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Q & A: magnetism in hydrogen atom

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Most recent answer: 07/28/2013
Q:
just a question about electron proton interaction : why in atom model for hydrogen only the coloumb law is taken in account (schrodinger eq. in radial coordinates with legendre solution ) where is the magnetic field effect of interaction between a negative charge and positive charge , is the electron fixed.
- pg (age 57)
italy
A:

Actually, there is an interaction in hydrogen between the proton spin and the electron spin. The energy difference between the spin-parallel and spin anti-parallel states is quite small compared to the main electrostatic binding energy. It is, however, measurable. The effect splits the electron paramagnetic resonance lines for any molecules containing hydrogen, something I measured routinely as a youth.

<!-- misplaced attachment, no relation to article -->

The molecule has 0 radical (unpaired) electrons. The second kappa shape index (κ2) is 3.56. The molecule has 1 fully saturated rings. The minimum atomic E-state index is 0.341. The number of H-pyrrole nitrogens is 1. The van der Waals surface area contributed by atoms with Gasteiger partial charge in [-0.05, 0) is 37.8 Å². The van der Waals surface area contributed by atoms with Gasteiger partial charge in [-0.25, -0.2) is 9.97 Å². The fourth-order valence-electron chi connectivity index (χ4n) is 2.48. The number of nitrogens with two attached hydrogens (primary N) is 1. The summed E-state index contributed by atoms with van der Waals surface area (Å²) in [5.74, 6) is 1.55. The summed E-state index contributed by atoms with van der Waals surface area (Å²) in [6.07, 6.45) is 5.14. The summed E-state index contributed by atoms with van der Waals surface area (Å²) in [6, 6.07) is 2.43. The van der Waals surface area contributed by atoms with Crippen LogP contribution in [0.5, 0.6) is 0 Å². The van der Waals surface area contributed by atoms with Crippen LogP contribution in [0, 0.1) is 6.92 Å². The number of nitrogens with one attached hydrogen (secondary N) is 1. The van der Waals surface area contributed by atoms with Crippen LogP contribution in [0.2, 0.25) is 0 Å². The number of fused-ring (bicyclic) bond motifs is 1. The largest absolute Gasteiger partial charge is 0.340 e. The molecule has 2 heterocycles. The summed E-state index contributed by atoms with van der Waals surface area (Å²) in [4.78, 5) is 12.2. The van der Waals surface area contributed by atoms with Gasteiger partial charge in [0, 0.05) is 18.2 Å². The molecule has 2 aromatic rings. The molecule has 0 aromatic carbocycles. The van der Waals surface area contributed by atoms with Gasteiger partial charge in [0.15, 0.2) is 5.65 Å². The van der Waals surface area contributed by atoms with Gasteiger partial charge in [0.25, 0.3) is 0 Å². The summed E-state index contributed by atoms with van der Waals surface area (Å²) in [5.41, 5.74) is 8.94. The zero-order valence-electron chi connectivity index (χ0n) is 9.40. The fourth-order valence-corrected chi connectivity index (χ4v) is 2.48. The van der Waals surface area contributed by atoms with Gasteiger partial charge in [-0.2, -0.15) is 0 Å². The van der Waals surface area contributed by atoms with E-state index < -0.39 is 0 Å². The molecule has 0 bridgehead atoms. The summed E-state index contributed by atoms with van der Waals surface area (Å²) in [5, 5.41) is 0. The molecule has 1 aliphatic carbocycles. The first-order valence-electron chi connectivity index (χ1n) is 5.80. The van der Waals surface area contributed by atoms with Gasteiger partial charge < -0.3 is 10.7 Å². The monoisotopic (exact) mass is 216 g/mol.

You seem to be thinking of another effect, involving the orbital motion. In the rest frame of the atom, the proton isn't going anywhere, so its only magnetic field comes from the spin. As for the electron. it's in a spherically symmetric state with no tangential components of its velocity. That leads to the absence of any spin-orbit effects. (see In big atoms with large tangential velocity components for some of the electrons, spin-orbit effects do indeed have to be considered.

Mike W.


(published on 07/28/2013)

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